When Tim Burton's Batman opened in June of '89, the first images were of two thugs encountering a giant bat creature on a rooftop. As they look up, huge wings opened wide and there stood the Batman. "What are you?" "I'm Batman." It was unlike anything seen before in the world of the Dark Knight.

The movie has some flaws but it did bring darkness to Gotham City. The atmosphere created by Burton and Anton Furst, production designer, redefined what Batman could be on the screen.

The lead character as played by Michael Keaton is treated seriously instead of played for laughs. He's even a little loopy. "C'mon, you wanna get nuts, let's get nuts," screams Bruce Wayne to Jack Napier, aka The Joker. In fact, it remains arguably the craziest scene involving Bruce Wayne to this day.

Jack Nicholson plays the Joker to the hilt and overshadows the hero; therein lies some of the problems with the original movie. The villain takes over the movie, occupying much of the screen time, and is too potent for the hero. The story is quite basic with some of the decisions looking bad in retrospect, especially the idea that one stupid gun could take down the Batplane. Kim Basinger screaming and screaming doesn't help either. There are too many scenes that stop the movie dead, particularly the long parade involving the Joker.

Batman (1989)

Yet, the '89 Batman remains a good movie overall with a nice mix of character moments and action. Given the technology at the time, some action sequences were well done such as Batman flying through the museum. The fight sequence between Batman and Joker's thugs following the escape from the museum is still pretty good. Keaton and Michael Gough as Alfred create a believable relationship. We see a little detective work when Wayne reads over Napier's file and puts together that the Joker knows much about chemistry and is behind the plot against Gotham City. And there is a great sequence in which Batman drives back to the Batcave with Vicky Vale to the rousing score of Danny Elfman, excellent from beginning to end.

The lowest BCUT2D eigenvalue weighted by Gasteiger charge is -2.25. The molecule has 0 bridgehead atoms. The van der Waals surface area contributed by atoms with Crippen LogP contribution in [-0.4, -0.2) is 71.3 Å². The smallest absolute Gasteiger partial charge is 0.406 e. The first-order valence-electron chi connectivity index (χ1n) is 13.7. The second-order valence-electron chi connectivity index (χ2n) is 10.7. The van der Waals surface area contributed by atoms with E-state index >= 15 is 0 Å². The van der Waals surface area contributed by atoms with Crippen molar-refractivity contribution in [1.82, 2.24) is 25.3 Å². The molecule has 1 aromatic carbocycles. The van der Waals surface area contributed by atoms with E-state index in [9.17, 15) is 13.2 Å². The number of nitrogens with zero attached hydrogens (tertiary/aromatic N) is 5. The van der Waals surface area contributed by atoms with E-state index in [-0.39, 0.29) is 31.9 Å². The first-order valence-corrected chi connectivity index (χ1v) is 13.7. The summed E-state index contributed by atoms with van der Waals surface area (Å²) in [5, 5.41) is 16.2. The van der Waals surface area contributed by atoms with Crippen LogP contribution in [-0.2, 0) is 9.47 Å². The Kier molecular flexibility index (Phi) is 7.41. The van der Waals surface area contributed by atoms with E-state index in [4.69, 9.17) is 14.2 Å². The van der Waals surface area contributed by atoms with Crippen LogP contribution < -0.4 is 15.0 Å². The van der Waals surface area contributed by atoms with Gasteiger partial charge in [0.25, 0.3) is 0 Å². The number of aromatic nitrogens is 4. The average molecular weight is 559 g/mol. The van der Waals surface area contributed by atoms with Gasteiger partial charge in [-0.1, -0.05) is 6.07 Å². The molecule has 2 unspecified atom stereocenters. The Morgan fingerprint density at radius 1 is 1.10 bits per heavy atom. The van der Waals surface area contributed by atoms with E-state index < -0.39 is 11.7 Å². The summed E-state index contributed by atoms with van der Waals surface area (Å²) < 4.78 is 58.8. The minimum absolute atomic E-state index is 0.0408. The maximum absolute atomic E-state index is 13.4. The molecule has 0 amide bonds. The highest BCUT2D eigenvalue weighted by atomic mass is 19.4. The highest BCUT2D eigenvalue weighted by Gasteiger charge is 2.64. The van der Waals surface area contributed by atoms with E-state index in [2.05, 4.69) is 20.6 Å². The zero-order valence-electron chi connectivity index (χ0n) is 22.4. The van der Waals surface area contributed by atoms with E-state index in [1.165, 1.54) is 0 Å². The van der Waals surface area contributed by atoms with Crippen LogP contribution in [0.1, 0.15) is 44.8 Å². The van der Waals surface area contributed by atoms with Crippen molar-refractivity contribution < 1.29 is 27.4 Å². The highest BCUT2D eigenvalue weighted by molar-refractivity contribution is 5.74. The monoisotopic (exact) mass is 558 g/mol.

The first Burton movie sets the stage for further adventures of the Dark Knight beginning with Batman Returns in 1992. This second movie brought the franchise to an area best called the Twilight Zone. Burton and Keaton returned and added Michelle Pfeiffer as Selina Kyle/Catwoman and Danny DeVito as Oswald Cobblepot/Penguin. Batman Returns is a weird hybrid film, more a Tim Burton movie than a Batman one.

What really works in Batman Returns is the exploration of duality, especially between the Bat and the Cat. Every scene between those two characters sparkles with chemistry and danger much like the source material. As Bruce Wayne tells Selina Kyle at the end of the movie, "We're the same, split down the middle." Their relationship is complex and riveting in a Burton kind of way.